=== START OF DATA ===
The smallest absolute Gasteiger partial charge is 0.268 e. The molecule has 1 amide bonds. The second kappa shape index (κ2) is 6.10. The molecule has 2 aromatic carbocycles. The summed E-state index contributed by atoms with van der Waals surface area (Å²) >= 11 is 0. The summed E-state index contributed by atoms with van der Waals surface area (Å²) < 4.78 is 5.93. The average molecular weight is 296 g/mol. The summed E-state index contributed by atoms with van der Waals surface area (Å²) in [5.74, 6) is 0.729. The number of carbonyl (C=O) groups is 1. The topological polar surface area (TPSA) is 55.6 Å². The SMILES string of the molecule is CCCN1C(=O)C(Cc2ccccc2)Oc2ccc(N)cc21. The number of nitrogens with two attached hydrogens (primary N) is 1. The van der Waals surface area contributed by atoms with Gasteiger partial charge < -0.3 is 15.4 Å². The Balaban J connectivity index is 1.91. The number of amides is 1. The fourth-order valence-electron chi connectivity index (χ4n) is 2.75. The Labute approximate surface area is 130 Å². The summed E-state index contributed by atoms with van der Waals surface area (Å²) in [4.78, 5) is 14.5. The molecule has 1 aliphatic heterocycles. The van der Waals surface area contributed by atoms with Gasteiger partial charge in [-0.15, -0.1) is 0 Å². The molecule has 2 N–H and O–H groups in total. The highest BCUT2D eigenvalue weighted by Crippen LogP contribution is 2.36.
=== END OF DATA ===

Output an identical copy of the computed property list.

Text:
The smallest absolute Gasteiger partial charge is 0.268 e. The molecule has 1 amide bonds. The second kappa shape index (κ2) is 6.10. The molecule has 2 aromatic carbocycles. The summed E-state index contributed by atoms with van der Waals surface area (Å²) >= 11 is 0. The summed E-state index contributed by atoms with van der Waals surface area (Å²) < 4.78 is 5.93. The average molecular weight is 296 g/mol. The summed E-state index contributed by atoms with van der Waals surface area (Å²) in [5.74, 6) is 0.729. The number of carbonyl (C=O) groups is 1. The topological polar surface area (TPSA) is 55.6 Å². The SMILES string of the molecule is CCCN1C(=O)C(Cc2ccccc2)Oc2ccc(N)cc21. The number of nitrogens with two attached hydrogens (primary N) is 1. The van der Waals surface area contributed by atoms with Gasteiger partial charge < -0.3 is 15.4 Å². The Balaban J connectivity index is 1.91. The number of amides is 1. The fourth-order valence-electron chi connectivity index (χ4n) is 2.75. The Labute approximate surface area is 130 Å². The summed E-state index contributed by atoms with van der Waals surface area (Å²) in [4.78, 5) is 14.5. The molecule has 1 aliphatic heterocycles. The van der Waals surface area contributed by atoms with Gasteiger partial charge in [-0.15, -0.1) is 0 Å². The molecule has 2 N–H and O–H groups in total. The highest BCUT2D eigenvalue weighted by Crippen LogP contribution is 2.36.